Sketch of Mijor-General Patrick R. Cleburne. 155
tember, 1863, military operations in the army with which Cleburne was connected were of a desultory and undecisive character. But outpost duty in close proximity to an enemy superior in number afforded Cleburne occasion for the exercise of his high soldierly qualities of vigilance and activity. In the advance from Tallahoma to Wartrace, and the subsequent retirement of the army to Chatta- nooga, his division habitually formed the vanguard in advance and the rearguard in retreat. The battle of Chickamauga an Indian name, which signifies "the river of death" wrote the bloodiest page in the history of Western battles. General Bragg, re-enforced by Longstreet's Corps from Virginia, on the igth and 2oth of Sep- tember, engaged and, after an obstinate contest, defeated Rosecrans' army, which, routed and demoralized, retreated within its line of works at Chattanooga. In this battle Cleburne's Division bore its usual prominent part; a charge made by it, in the struggle for posi- tion in the adjustment of lines on the Saturday evening preceding the Sunday's final conflict, is described as especially magnificent and effective.
The Confederate forces soon after occupied Missionary Ridge, and partially invested Chattanooga, with the object of cutting off the supplies of the army within its lines. The attempt was but partially successful. Meantime, the Federal government dispatched General Grant to succeed Rosecrans in command, and recalled Sherman's army from Mississippi to re-enforce him. On the 24th of November Grant, re-enforced by Sherman, attacked Bragg, weakened by the detachment of Longstreet's Corps, and carried the position of the Confederate left on Lookout Mountain. On the 25th a general at- tack was made upon the Confederate line. The right wing, under my command, consisted of four divisions Cleburne's on the ex- treme right. The attacking force in this part of the field was com- manded by General Sherman. The enemy made repeated and vigorous assaults, which were repelled with heavy loss to the assail- ants. Cleburne's position on the right was most insecure, from its liability to be turned. He maintained it with his accustomed ability, and upon the repulse of the last assault, directed in person a counter charge which effected the capture of a large number of prisoners and several stands of colors. The assailants gave up the contest and withdrew from our front. But while the cheers of victory raised on the right were extending down the line, the left of the army had been carried by assault and the day was lost.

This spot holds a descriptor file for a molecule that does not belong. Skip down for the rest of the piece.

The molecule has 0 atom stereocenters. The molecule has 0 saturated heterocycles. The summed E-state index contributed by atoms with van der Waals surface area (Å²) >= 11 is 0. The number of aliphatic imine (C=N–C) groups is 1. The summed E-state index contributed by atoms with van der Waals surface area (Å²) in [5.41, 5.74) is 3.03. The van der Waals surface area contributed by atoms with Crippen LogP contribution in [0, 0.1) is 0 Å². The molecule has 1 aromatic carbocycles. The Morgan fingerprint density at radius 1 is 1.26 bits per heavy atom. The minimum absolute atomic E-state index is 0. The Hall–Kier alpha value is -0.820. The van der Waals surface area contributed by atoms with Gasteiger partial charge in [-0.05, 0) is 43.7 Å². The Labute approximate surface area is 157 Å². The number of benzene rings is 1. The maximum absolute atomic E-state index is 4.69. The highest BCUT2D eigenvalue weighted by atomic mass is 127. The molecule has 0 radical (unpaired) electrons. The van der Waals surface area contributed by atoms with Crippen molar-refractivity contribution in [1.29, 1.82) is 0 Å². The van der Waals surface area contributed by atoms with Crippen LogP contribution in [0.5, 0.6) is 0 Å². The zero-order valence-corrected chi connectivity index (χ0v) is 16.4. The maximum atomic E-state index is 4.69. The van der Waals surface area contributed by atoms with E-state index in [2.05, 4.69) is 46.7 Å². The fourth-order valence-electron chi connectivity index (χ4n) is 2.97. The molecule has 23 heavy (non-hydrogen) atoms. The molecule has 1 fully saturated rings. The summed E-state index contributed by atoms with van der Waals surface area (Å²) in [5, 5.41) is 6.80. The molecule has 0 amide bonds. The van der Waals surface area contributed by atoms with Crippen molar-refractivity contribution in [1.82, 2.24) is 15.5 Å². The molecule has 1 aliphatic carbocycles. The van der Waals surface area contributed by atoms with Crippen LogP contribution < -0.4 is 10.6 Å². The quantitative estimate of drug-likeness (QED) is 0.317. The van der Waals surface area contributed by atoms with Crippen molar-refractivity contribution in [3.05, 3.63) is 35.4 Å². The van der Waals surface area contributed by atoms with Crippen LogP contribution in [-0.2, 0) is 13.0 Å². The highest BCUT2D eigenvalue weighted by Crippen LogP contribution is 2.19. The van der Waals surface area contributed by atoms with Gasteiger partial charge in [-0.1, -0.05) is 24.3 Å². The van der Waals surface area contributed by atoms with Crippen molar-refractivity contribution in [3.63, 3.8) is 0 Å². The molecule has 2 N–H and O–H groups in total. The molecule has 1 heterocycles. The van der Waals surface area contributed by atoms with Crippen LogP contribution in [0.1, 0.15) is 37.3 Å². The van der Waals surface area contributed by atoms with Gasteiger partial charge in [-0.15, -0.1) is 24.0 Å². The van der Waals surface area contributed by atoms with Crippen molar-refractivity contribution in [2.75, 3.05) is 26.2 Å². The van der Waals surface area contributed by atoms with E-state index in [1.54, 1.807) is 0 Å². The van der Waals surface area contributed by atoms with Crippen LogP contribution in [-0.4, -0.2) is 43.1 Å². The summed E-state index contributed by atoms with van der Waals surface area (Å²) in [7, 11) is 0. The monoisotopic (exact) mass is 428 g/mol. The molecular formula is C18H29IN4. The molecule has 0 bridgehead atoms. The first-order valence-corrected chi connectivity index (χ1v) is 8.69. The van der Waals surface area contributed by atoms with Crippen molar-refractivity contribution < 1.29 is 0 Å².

All that now remained to the victorious right was to cover the